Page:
Shakespeare at the iron mills

We’re going to see a local production of Romeo and Juliet, staged in the fabricating shed at Sloss Furnaces. The former iron mill, active from 1882 to 1971, has become a Birmingham arts venue.

Elizabeth Hunter’s Shakespearean company, Muse of Fire, has been staging annual Shakespeare plays that draw on the city’s dancers, musicians, comedians, and other artists to swell the scene. The results can be quirky — the witches in Macbeth summoned belly-dancing familiars, for instance — but to me it’s part of the American tradition of appropriating and naturalizing Shakespeare as one of us. And I guess the belly dancers are an extension of the dancing and singing that Elizabethan performers did between the acts of a play, more to keep the audience friendly than to advance the plot. Continue reading “Shakespeare at the iron mills”

Saturday concert: Vieux Farka Touré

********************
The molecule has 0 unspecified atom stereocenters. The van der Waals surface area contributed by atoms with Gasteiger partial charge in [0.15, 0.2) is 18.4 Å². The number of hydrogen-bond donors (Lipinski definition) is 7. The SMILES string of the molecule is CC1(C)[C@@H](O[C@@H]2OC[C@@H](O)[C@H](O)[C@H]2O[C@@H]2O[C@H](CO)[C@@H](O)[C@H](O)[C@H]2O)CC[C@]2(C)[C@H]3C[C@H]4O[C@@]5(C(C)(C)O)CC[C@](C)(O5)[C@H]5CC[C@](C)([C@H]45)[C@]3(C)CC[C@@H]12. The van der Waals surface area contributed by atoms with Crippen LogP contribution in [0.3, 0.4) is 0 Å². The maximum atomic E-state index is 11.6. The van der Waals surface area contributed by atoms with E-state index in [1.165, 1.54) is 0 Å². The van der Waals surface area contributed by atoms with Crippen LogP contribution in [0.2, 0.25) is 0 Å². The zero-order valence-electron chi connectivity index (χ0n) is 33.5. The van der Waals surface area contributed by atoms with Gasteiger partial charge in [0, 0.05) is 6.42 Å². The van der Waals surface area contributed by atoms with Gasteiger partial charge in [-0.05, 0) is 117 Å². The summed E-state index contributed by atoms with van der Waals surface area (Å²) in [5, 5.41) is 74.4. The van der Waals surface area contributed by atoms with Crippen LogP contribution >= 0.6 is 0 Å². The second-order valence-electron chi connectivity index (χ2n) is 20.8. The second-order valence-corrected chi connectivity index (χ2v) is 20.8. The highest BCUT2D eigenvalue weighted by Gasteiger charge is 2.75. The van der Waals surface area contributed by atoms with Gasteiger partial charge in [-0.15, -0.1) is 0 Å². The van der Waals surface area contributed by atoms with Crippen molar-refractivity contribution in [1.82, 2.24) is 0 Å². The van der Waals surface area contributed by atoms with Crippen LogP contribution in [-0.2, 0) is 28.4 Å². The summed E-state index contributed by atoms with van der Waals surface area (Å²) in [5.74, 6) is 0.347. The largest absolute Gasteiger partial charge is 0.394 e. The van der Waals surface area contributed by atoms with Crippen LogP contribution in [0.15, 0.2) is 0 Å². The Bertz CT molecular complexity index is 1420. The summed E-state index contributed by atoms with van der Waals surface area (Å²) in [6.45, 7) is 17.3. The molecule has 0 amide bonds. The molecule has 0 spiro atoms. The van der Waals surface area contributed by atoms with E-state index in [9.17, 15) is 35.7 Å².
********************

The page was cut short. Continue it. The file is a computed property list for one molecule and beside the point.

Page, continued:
This is a music video for a song from the first, self-titled album by Vieux Farka Touré. He’s the acclaimed musician son of the great Ali Farka Touré. Both hail from the town of Niakunké, Mali, west Africa. (Not far from Timbuktu, actually.) The video seems to have been shot in Niafunké, and maybe in […]

A song of insufficiency

In honor of the United States Congress, I’d like to present Bertolt Brecht’s acerbic little song with the grand title of “The Song about the Insufficiency of Human Striving.”

The video is followed by the German text, with my own loose translation after each stanza.1

Das Lied von der Unzulänglichkeit menschlichen Strebens Continue reading “A song of insufficiency”